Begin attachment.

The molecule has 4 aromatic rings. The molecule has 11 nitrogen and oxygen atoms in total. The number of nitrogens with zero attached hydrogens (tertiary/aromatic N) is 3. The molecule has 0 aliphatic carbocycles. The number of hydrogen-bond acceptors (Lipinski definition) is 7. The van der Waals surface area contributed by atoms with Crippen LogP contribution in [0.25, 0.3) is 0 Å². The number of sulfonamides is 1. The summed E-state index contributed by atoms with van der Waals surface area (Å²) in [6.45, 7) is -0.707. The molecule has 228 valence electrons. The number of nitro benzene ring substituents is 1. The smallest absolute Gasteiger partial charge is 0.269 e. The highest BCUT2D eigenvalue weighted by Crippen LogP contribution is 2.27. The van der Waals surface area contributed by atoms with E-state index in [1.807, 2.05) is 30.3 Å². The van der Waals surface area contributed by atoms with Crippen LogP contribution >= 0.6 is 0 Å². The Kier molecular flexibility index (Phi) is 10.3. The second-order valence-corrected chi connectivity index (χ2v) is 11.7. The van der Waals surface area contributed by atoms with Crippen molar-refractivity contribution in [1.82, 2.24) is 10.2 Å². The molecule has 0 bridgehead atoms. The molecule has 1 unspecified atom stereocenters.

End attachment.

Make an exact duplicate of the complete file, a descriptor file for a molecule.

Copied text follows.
The molecule has 4 aromatic rings. The molecule has 11 nitrogen and oxygen atoms in total. The number of nitrogens with zero attached hydrogens (tertiary/aromatic N) is 3. The molecule has 0 aliphatic carbocycles. The number of hydrogen-bond acceptors (Lipinski definition) is 7. The van der Waals surface area contributed by atoms with Crippen LogP contribution in [0.25, 0.3) is 0 Å². The number of sulfonamides is 1. The summed E-state index contributed by atoms with van der Waals surface area (Å²) in [6.45, 7) is -0.707. The molecule has 228 valence electrons. The number of nitro benzene ring substituents is 1. The smallest absolute Gasteiger partial charge is 0.269 e. The highest BCUT2D eigenvalue weighted by Crippen LogP contribution is 2.27. The van der Waals surface area contributed by atoms with E-state index in [1.807, 2.05) is 30.3 Å². The van der Waals surface area contributed by atoms with Crippen LogP contribution >= 0.6 is 0 Å². The Kier molecular flexibility index (Phi) is 10.3. The second-order valence-corrected chi connectivity index (χ2v) is 11.7. The van der Waals surface area contributed by atoms with Crippen molar-refractivity contribution in [1.82, 2.24) is 10.2 Å². The molecule has 0 bridgehead atoms. The molecule has 1 unspecified atom stereocenters.